According to Weigel, the Pope told him that other biographies "try to understand me from outside. But I can only be understood from inside." Unfortunately, Weigel's method for understanding the Pope "from inside" depends on psychological conjecture ("It may help to begin by thinking of Karol Wojtyla as a man who grew up very fast") and is weakened by his extreme eagerness to praise his subject ("the man with arguably the most coherent and comprehensive vision of the human possibility in the world ahead"). More troubling, Weigel does not ask some of the really difficult questions about this Pope--regarding his involvement with sects such as Opus Dei, for example, or the relationship between his innovative "theology of the body" and his conservative stance on homosexuality, or even the vicissitudes of prayer life. Witness To Hope is a valuable book because it reports many facts that others have not reported. But for incisive analysis of this Pope's theological and political significance, or for insight into his spiritual life, readers will have to wait until the principals in his life story are free to speak more frankly with some future biographer. --Michael Joseph Gross --This text refers to an out of print or unavailable edition of this title.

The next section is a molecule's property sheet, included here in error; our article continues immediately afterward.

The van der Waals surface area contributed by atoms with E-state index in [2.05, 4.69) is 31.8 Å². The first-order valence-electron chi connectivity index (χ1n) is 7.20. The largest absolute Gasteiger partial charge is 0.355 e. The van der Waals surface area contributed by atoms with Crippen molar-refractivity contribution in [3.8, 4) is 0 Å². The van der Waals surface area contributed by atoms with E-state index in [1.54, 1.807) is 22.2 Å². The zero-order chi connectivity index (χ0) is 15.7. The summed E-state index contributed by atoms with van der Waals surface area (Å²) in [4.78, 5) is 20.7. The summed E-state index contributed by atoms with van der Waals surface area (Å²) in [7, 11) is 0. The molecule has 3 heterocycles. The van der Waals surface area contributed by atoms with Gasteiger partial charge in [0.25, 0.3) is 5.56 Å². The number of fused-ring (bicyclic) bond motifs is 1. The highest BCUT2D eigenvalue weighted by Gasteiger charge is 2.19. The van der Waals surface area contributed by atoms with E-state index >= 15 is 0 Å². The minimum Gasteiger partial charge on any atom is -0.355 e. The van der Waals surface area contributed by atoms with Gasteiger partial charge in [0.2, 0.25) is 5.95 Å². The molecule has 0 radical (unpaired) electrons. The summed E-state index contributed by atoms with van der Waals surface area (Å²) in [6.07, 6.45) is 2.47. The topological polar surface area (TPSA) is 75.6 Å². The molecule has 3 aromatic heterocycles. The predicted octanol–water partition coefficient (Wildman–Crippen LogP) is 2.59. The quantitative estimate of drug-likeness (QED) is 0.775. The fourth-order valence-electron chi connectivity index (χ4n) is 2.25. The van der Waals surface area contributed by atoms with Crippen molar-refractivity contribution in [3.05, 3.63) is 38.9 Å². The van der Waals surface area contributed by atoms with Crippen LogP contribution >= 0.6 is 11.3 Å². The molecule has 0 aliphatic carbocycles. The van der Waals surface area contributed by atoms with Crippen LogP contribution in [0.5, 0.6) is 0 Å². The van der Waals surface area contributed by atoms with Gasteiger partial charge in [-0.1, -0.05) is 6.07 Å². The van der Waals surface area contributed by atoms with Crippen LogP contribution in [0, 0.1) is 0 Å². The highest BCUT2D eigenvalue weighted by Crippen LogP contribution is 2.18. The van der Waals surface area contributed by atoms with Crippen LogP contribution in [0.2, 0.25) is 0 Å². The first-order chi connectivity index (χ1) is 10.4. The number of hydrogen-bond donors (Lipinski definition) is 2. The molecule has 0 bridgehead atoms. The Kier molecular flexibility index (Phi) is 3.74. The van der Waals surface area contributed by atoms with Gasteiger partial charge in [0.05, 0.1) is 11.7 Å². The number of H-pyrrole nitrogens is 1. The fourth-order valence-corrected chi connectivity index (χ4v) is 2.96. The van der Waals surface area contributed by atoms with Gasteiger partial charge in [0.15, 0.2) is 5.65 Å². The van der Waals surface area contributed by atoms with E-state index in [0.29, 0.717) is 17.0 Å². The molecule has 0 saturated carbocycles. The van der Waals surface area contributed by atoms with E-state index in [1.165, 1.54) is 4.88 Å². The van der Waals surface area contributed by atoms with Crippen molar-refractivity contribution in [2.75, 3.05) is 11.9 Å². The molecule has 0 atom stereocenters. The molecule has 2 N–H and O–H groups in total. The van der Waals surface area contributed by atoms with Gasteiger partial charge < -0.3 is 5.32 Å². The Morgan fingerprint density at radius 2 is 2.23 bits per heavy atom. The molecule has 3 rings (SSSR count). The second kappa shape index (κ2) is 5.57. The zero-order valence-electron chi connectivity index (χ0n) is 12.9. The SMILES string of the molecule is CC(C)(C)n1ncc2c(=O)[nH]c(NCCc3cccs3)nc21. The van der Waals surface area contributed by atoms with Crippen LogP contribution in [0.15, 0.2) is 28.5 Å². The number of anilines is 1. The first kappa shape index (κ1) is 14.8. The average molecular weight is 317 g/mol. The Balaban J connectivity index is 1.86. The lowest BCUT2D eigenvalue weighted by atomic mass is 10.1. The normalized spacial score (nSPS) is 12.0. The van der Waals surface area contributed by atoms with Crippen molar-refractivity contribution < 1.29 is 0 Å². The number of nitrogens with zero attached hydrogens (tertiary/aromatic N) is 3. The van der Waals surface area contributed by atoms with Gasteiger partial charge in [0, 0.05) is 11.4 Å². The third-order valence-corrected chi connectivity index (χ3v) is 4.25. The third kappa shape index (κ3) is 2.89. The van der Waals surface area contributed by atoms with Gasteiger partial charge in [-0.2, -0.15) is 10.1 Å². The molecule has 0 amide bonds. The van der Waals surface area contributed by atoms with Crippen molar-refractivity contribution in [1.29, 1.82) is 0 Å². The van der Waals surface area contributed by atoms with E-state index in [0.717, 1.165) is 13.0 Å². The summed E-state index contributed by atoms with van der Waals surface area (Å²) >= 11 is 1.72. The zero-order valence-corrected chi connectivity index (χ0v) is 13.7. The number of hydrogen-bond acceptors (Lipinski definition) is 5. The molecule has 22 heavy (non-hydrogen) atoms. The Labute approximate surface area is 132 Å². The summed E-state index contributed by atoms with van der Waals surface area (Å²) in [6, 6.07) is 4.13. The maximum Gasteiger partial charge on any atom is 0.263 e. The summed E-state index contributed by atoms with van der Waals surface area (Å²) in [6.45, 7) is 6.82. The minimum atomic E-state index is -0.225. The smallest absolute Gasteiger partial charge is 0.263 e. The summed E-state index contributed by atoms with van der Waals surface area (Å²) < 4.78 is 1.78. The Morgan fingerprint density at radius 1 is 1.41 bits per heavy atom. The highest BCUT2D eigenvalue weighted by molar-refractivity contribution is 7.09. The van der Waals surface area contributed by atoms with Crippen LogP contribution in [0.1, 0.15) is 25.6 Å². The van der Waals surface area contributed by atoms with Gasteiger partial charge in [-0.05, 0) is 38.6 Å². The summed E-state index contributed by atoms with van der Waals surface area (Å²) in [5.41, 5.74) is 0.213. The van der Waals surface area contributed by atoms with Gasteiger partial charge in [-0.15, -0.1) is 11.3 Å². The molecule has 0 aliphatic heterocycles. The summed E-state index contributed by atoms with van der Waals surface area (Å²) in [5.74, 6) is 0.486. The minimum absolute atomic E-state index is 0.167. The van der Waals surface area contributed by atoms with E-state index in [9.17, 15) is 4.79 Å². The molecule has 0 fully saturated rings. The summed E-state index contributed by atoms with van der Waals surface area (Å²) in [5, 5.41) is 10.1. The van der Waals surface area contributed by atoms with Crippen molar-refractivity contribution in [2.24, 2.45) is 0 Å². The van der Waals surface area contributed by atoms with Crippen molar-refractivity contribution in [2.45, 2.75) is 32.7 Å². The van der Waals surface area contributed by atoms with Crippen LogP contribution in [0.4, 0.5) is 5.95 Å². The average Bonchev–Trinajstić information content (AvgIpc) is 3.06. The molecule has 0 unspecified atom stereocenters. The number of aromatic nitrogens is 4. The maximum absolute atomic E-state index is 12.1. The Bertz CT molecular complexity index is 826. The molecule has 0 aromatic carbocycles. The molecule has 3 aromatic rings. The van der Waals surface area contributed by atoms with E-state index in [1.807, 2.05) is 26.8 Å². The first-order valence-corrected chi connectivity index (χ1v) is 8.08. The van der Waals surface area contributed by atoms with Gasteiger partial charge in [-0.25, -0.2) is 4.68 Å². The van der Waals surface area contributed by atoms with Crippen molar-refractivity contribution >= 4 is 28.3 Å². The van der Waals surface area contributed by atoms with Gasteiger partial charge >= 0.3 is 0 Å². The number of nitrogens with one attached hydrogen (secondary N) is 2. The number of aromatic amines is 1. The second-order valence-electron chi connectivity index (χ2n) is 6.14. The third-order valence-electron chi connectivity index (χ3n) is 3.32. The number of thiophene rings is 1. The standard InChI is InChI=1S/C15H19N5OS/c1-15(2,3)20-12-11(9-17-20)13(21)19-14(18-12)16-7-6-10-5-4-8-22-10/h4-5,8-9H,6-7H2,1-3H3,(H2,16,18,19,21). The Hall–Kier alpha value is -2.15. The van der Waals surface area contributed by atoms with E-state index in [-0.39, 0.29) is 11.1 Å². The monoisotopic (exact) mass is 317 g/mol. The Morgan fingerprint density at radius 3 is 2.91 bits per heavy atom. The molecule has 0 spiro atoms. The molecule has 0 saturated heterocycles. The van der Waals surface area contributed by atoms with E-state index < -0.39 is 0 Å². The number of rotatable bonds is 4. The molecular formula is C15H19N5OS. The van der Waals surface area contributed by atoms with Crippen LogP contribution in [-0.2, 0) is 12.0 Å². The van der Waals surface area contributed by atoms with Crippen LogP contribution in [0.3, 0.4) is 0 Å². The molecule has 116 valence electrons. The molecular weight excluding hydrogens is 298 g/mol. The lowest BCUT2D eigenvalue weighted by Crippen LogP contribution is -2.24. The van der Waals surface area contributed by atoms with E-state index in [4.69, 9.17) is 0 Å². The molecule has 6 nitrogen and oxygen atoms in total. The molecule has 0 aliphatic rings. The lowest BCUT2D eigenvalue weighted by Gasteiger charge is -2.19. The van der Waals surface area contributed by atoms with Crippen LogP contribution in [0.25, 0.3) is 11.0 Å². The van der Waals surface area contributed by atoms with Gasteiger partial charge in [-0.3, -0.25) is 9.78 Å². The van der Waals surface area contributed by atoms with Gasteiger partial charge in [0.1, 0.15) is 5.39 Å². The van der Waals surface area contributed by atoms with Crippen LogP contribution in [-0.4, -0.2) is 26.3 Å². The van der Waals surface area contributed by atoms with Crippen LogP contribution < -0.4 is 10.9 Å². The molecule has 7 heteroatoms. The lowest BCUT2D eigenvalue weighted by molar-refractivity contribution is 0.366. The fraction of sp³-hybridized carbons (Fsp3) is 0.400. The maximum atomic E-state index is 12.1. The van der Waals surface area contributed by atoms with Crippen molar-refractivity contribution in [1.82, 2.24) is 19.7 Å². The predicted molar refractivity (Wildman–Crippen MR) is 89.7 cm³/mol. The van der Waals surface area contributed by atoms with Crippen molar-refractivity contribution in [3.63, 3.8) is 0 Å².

From Publishers Weekly
Copyright 1999 Reed Business Information, Inc. --This text refers to an out of print or unavailable edition of this title.